Scout and Jem grow up over the course of the novel, in terms of their understanding of the world and their learning to see another person’s point of view.
To Kill a Mockingbird
Pre-judging a person/group of people unfavourably is arguably the most prominent theme of the novel. Tom Robinson is the main target of racial prejudice.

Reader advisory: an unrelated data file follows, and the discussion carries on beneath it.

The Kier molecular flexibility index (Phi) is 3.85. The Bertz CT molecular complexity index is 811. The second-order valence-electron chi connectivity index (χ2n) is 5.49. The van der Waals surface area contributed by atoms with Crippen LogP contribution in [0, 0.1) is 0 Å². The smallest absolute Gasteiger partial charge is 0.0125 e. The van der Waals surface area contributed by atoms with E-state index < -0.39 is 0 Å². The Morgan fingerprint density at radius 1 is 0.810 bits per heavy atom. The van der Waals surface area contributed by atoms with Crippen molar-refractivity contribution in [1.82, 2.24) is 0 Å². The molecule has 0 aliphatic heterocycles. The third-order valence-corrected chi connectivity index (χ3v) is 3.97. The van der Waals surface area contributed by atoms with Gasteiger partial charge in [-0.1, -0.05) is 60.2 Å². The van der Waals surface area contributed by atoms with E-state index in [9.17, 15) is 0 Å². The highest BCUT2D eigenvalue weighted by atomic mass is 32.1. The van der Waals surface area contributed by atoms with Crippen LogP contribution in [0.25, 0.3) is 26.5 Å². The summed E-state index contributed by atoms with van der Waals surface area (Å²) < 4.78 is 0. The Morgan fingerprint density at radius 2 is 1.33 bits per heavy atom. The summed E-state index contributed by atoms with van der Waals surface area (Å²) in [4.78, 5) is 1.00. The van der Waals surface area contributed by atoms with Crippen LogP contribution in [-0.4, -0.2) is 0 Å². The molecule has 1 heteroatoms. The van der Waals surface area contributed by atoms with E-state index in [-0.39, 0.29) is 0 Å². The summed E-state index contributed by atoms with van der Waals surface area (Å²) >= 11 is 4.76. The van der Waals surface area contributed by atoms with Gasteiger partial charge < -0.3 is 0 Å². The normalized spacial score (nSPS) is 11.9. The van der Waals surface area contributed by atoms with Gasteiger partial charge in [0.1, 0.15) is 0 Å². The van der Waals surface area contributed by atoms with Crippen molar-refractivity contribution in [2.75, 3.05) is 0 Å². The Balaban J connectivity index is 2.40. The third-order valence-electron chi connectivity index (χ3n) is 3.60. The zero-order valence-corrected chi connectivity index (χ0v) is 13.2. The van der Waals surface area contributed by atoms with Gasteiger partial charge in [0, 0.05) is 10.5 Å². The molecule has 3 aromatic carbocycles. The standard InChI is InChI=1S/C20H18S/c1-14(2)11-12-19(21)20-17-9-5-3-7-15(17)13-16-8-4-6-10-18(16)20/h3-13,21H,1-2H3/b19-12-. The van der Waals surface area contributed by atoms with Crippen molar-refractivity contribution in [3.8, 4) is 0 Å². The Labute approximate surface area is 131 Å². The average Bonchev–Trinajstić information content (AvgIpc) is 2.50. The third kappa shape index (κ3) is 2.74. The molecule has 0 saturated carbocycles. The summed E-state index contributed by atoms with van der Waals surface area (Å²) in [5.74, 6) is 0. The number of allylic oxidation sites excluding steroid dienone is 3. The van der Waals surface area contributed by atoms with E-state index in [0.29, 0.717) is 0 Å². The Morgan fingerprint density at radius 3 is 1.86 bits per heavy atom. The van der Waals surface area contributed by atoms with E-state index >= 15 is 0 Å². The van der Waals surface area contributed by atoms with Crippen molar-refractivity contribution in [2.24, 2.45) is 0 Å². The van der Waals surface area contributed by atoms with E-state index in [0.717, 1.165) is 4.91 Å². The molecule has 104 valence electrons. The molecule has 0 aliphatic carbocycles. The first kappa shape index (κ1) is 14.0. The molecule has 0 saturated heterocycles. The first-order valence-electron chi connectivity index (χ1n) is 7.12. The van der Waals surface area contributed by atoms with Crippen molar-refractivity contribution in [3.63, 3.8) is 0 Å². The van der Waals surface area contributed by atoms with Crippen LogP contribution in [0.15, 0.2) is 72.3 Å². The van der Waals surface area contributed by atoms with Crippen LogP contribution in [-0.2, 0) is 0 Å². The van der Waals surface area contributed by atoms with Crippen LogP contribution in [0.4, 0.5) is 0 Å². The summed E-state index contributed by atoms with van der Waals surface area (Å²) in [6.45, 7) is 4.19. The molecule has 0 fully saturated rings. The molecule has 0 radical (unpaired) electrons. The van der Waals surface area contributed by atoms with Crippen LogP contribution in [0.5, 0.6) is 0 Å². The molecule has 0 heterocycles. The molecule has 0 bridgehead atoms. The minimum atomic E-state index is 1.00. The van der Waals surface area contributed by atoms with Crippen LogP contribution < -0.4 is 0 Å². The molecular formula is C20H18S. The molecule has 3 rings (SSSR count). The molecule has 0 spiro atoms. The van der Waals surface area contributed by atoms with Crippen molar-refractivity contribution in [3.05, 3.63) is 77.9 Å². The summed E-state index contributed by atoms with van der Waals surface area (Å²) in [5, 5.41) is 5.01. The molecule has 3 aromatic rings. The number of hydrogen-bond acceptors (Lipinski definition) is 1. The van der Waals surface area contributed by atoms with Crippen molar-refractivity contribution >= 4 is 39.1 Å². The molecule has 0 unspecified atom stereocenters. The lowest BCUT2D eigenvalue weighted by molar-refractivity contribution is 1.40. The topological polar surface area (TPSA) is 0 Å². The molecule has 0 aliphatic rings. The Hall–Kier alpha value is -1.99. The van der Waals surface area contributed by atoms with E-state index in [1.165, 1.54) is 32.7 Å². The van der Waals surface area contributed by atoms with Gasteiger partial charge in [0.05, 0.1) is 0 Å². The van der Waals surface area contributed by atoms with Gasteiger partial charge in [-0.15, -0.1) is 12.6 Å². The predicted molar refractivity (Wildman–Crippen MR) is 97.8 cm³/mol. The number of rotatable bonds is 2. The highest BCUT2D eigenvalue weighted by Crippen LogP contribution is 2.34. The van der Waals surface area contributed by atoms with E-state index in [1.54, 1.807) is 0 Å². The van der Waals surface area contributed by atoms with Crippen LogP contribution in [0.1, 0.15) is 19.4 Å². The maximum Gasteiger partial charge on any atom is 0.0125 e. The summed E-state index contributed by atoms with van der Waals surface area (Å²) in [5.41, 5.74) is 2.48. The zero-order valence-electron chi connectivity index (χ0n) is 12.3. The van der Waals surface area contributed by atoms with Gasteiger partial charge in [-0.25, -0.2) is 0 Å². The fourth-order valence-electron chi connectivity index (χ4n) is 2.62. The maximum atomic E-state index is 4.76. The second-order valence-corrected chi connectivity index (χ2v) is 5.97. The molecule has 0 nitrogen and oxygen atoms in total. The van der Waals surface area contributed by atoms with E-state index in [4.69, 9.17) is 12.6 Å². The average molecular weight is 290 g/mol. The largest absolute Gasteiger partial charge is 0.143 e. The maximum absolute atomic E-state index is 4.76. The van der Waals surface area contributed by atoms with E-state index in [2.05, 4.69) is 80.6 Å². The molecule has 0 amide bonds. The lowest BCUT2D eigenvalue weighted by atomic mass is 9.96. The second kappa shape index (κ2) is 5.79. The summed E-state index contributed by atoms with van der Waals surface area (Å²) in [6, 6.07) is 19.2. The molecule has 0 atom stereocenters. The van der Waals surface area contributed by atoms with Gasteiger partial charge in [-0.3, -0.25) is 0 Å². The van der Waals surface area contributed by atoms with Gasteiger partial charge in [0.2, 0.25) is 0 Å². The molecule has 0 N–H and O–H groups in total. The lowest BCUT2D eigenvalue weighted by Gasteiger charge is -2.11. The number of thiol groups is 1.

Among the many demonstrations of courage (e.g. Boo rescuing Jem), we see that ‘Real courage’ (Chapter 11, p. 118) is fighting a losing battle (e.g. Atticus defending Tom).
The mockingbird (Tom/Boo/Atticus) is a key symbol representing innocence and purity. There are many other symbols (e.g. the oak tree representing Boo’s communication with the children).
Family groups are key to Maycomb society. The Cunninghams, the Ewells and the Finches have distinctive, universally recognised characteristics.